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Once upon a time, in a tropical land called Northern Virginia in July, I was a waitress.

Waiting tables came with its fair share of health effects: Aching feet, sunburned skin, and restless nights studded with telltale server nightmares about forgotten tables and fuming customers. Surprisingly, the most lasting damage didn’t come from sleepless nights or beat-up-feet. It came from my twice a day beauty rituals. 12 hours days, split between lunch and dinner, required a long shower and a liberal amount of humidity-battling hair products to transform me from a sweaty civilian into a smiling server.

Not everyone is working outside, not everyone is peddling quasi-French-entrees to the dinner rush, but apparently, most women have their own shockingly toxic beauty routines. Women use on average 12 personal care products a day, exposing them to over 125 unique chemicals daily. Only 11% of chemicals in personal care products in the U.S. have been assessed for safety by the industry’s self-policing panel. In fact, of the 12,000 ingredients used in personal care products, only 8 have been banned since our cosmetics legislation first passed in 1938.

The existing laws for cosmetics haven’t been updated for 70 years; it's time for a makeover. Ask your U.S. House members to co-sponsor the Safe Cosmetics Act of 2011:

Late last week, Congressional leaders reintroduced the federal Safe Cosmetics Act in the House of Representatives. This bill (H.R.2359) would give the FDA the authority it needs to ensure that personal care products are free of harmful substances like lead, 1,4-dioxane and chemicals linked to cancer. The existing law, which has not been updated in 70 years, allows companies to use toxic chemicals in products we use on our bodies every day.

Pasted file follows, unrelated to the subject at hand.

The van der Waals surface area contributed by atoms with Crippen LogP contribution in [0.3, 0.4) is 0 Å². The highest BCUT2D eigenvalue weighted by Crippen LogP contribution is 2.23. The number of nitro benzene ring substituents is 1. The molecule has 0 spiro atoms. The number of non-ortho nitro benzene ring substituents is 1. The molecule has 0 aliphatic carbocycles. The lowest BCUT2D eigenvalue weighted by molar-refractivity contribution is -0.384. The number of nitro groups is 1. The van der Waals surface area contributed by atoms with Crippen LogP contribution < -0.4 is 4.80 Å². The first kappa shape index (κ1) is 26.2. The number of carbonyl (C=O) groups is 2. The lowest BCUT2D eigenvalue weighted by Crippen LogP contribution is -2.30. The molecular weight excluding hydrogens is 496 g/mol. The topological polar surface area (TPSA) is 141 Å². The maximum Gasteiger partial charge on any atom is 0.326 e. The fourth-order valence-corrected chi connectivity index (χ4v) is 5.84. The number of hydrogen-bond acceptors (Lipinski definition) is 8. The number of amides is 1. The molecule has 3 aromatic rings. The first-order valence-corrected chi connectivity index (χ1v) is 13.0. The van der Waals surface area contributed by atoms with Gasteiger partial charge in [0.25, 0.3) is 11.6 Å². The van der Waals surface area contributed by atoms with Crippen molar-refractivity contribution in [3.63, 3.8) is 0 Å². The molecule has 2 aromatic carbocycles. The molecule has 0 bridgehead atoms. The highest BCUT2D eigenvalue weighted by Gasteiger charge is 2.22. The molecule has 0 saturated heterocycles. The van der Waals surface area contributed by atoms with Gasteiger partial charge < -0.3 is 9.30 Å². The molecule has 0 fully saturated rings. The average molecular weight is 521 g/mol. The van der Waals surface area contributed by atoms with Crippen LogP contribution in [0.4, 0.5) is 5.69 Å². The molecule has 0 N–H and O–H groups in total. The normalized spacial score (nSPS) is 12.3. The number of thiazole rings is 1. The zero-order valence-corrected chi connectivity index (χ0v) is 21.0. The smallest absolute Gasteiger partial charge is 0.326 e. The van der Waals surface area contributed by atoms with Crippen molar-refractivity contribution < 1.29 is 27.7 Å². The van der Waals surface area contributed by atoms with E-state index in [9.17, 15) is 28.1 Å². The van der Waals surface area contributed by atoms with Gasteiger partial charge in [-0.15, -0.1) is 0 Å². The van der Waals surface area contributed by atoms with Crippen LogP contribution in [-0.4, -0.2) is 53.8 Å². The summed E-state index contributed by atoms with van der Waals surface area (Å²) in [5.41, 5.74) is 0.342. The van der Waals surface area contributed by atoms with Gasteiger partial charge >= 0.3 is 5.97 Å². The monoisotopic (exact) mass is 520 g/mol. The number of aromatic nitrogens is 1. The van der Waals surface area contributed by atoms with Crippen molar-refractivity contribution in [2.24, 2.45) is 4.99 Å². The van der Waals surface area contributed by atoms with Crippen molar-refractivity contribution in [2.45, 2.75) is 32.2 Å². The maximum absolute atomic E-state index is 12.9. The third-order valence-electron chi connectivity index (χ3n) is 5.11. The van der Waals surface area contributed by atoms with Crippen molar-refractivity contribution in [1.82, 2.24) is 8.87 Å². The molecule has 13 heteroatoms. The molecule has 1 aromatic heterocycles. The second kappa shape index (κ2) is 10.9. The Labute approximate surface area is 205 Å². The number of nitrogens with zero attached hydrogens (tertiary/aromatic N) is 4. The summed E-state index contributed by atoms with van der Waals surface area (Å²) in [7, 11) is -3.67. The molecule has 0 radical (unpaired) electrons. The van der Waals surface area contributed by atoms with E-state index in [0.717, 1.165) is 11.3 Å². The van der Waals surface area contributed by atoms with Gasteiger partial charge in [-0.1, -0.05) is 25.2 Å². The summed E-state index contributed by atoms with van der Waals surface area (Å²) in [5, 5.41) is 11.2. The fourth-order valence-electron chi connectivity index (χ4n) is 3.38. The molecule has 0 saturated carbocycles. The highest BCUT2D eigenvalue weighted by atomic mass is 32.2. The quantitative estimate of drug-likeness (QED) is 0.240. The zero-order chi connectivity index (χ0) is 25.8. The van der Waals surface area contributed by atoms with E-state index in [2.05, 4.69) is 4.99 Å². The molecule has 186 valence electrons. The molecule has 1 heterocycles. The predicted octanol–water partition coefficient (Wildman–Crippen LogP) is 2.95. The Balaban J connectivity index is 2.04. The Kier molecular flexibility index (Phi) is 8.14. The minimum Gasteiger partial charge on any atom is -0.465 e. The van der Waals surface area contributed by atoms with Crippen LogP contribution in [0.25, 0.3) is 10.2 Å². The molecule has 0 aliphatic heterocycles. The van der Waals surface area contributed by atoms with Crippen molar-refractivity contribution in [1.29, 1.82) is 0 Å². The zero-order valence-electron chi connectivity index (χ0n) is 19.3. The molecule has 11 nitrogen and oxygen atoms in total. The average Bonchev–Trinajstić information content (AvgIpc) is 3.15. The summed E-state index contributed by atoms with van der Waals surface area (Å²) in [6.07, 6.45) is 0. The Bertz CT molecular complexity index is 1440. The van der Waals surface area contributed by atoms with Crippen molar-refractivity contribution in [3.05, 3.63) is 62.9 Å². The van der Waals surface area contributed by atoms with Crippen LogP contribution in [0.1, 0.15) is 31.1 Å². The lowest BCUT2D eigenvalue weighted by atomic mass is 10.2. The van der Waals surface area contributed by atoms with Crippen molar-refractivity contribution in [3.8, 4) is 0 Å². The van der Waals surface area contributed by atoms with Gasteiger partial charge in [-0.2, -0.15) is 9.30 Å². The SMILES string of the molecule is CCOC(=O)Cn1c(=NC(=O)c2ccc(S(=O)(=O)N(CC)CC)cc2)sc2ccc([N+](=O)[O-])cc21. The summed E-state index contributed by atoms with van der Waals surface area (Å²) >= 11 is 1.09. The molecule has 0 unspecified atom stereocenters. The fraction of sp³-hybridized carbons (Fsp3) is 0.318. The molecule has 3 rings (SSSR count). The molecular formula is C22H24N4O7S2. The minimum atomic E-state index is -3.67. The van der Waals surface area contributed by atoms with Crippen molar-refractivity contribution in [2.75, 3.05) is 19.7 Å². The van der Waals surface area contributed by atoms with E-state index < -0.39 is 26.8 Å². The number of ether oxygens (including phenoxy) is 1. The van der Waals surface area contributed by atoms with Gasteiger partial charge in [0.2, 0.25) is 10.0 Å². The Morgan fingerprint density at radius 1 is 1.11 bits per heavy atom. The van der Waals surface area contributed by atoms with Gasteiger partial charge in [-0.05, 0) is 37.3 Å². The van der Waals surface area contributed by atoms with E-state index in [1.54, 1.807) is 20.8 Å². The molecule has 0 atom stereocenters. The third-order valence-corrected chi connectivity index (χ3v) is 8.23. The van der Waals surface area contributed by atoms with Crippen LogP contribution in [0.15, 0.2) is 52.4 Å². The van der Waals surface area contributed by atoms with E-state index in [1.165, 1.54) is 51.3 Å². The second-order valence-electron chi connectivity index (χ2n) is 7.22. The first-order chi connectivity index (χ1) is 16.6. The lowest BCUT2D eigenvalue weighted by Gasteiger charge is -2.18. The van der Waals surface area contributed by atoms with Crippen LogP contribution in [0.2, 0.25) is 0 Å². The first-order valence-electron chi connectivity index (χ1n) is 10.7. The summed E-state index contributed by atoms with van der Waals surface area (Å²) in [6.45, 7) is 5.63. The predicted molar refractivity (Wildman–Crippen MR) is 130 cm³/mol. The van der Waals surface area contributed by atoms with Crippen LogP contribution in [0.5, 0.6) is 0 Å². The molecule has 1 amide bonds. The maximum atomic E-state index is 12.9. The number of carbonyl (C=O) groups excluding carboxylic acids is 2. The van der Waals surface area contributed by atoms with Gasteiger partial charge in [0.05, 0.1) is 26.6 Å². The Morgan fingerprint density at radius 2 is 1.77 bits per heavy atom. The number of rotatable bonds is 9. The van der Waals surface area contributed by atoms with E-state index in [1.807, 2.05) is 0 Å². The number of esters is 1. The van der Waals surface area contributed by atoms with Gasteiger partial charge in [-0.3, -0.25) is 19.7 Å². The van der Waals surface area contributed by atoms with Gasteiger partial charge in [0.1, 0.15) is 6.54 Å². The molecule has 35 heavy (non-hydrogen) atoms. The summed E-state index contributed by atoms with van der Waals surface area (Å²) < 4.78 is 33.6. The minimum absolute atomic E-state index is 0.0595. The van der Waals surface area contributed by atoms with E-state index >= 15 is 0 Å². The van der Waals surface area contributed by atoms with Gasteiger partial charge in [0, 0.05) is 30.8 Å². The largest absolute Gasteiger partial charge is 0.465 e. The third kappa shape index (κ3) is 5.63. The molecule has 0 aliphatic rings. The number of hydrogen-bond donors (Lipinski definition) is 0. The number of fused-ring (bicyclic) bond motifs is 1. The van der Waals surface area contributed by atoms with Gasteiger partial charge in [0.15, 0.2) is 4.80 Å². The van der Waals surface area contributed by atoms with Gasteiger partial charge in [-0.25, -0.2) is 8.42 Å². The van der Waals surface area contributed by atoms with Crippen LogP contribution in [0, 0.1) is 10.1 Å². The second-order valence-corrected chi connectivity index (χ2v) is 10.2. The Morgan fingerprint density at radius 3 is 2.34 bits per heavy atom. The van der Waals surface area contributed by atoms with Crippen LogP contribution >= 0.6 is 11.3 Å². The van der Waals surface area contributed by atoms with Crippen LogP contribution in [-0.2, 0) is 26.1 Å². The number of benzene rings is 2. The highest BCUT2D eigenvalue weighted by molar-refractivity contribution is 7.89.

Over the past few years, we’ve seen arsenic in baby shampoo, neurotoxins in perfume, formaldehyde in Brazilian blowouts---even that urban legend about lead in lipstick turned out to be true. Even products that claim to be “Natural,” “Herbal,” or “Organic” can't be trusted, since there is no legal definition for any of these terms. "Companies say, 'We do a lot of testing.' But they're looking for short-term effects like a rash," said Stacy Malkan, co-founder of the Campaign for Safe Cosmetics. "They're not looking at long-term health effects like cancer risk."

Taking a shower, washing your kids' hair, applying sunscreen lotion: These every day moments shouldn’t be laced with toxic chemicals. We know the U.S. can do better when it comes to keeping our families safe. Urge your U.S. House members to co-sponsor the Safe Cosmetics Act of 2011. Together, let’s protect our families by giving the cosmetics industry the makeover it deserves.



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